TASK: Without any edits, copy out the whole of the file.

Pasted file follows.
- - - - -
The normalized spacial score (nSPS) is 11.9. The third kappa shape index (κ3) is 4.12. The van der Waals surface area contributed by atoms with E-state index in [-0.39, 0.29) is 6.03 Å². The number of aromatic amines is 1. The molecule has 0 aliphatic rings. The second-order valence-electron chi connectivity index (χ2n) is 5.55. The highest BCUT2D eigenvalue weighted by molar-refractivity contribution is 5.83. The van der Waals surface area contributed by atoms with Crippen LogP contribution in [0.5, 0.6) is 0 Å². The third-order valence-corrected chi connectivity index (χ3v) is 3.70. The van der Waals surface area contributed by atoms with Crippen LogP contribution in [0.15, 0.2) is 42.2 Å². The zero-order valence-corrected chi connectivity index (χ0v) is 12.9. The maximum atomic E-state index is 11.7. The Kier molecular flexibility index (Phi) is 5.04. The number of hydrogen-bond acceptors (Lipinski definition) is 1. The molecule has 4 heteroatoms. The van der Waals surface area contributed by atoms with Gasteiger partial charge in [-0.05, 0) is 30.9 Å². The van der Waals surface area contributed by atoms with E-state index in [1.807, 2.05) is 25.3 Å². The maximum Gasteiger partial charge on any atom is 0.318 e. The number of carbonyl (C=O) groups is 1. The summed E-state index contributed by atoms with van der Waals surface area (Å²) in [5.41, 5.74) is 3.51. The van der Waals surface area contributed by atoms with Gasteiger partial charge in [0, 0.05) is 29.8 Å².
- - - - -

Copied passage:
The normalized spacial score (nSPS) is 11.9. The third kappa shape index (κ3) is 4.12. The van der Waals surface area contributed by atoms with E-state index in [-0.39, 0.29) is 6.03 Å². The number of aromatic amines is 1. The molecule has 0 aliphatic rings. The second-order valence-electron chi connectivity index (χ2n) is 5.55. The highest BCUT2D eigenvalue weighted by molar-refractivity contribution is 5.83. The van der Waals surface area contributed by atoms with Crippen LogP contribution in [0.5, 0.6) is 0 Å². The third-order valence-corrected chi connectivity index (χ3v) is 3.70. The van der Waals surface area contributed by atoms with Crippen LogP contribution in [0.15, 0.2) is 42.2 Å². The zero-order valence-corrected chi connectivity index (χ0v) is 12.9. The maximum atomic E-state index is 11.7. The Kier molecular flexibility index (Phi) is 5.04. The number of hydrogen-bond acceptors (Lipinski definition) is 1. The molecule has 4 heteroatoms. The van der Waals surface area contributed by atoms with Gasteiger partial charge in [-0.05, 0) is 30.9 Å². The van der Waals surface area contributed by atoms with E-state index in [1.807, 2.05) is 25.3 Å². The maximum Gasteiger partial charge on any atom is 0.318 e. The number of carbonyl (C=O) groups is 1. The summed E-state index contributed by atoms with van der Waals surface area (Å²) in [5.41, 5.74) is 3.51. The van der Waals surface area contributed by atoms with Gasteiger partial charge in [0, 0.05) is 29.8 Å².